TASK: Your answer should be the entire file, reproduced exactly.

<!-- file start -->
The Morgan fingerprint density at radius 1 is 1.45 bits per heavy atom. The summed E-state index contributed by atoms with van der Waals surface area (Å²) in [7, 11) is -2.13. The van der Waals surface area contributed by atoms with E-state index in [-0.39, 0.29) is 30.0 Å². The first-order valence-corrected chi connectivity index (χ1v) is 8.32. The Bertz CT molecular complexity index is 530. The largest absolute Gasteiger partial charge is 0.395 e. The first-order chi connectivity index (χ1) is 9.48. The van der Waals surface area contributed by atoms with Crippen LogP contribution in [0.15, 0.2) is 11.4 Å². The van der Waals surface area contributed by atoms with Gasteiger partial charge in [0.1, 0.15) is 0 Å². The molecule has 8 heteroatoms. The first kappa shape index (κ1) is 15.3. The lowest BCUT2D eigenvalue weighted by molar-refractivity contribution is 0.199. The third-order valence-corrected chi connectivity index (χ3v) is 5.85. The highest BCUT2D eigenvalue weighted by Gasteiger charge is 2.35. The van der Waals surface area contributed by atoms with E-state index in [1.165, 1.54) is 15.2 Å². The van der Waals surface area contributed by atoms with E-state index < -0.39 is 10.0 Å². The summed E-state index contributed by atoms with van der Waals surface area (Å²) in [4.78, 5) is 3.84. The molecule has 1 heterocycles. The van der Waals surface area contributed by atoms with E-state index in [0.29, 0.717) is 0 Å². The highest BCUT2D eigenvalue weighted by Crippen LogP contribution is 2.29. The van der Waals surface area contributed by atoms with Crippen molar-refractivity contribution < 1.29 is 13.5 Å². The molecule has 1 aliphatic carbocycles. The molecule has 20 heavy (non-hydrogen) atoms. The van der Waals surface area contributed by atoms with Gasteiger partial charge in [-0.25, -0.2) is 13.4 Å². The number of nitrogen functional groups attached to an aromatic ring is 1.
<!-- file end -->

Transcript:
The Morgan fingerprint density at radius 1 is 1.45 bits per heavy atom. The summed E-state index contributed by atoms with van der Waals surface area (Å²) in [7, 11) is -2.13. The van der Waals surface area contributed by atoms with E-state index in [-0.39, 0.29) is 30.0 Å². The first-order valence-corrected chi connectivity index (χ1v) is 8.32. The Bertz CT molecular complexity index is 530. The largest absolute Gasteiger partial charge is 0.395 e. The first-order chi connectivity index (χ1) is 9.48. The van der Waals surface area contributed by atoms with Crippen LogP contribution in [0.15, 0.2) is 11.4 Å². The van der Waals surface area contributed by atoms with Gasteiger partial charge in [0.1, 0.15) is 0 Å². The molecule has 8 heteroatoms. The first kappa shape index (κ1) is 15.3. The lowest BCUT2D eigenvalue weighted by molar-refractivity contribution is 0.199. The third-order valence-corrected chi connectivity index (χ3v) is 5.85. The highest BCUT2D eigenvalue weighted by Gasteiger charge is 2.35. The van der Waals surface area contributed by atoms with E-state index in [1.165, 1.54) is 15.2 Å². The van der Waals surface area contributed by atoms with E-state index < -0.39 is 10.0 Å². The summed E-state index contributed by atoms with van der Waals surface area (Å²) in [4.78, 5) is 3.84. The molecule has 1 heterocycles. The van der Waals surface area contributed by atoms with E-state index in [0.29, 0.717) is 0 Å². The highest BCUT2D eigenvalue weighted by Crippen LogP contribution is 2.29. The van der Waals surface area contributed by atoms with Crippen molar-refractivity contribution < 1.29 is 13.5 Å². The molecule has 1 aliphatic carbocycles. The molecule has 20 heavy (non-hydrogen) atoms. The van der Waals surface area contributed by atoms with Gasteiger partial charge in [-0.25, -0.2) is 13.4 Å². The number of nitrogen functional groups attached to an aromatic ring is 1.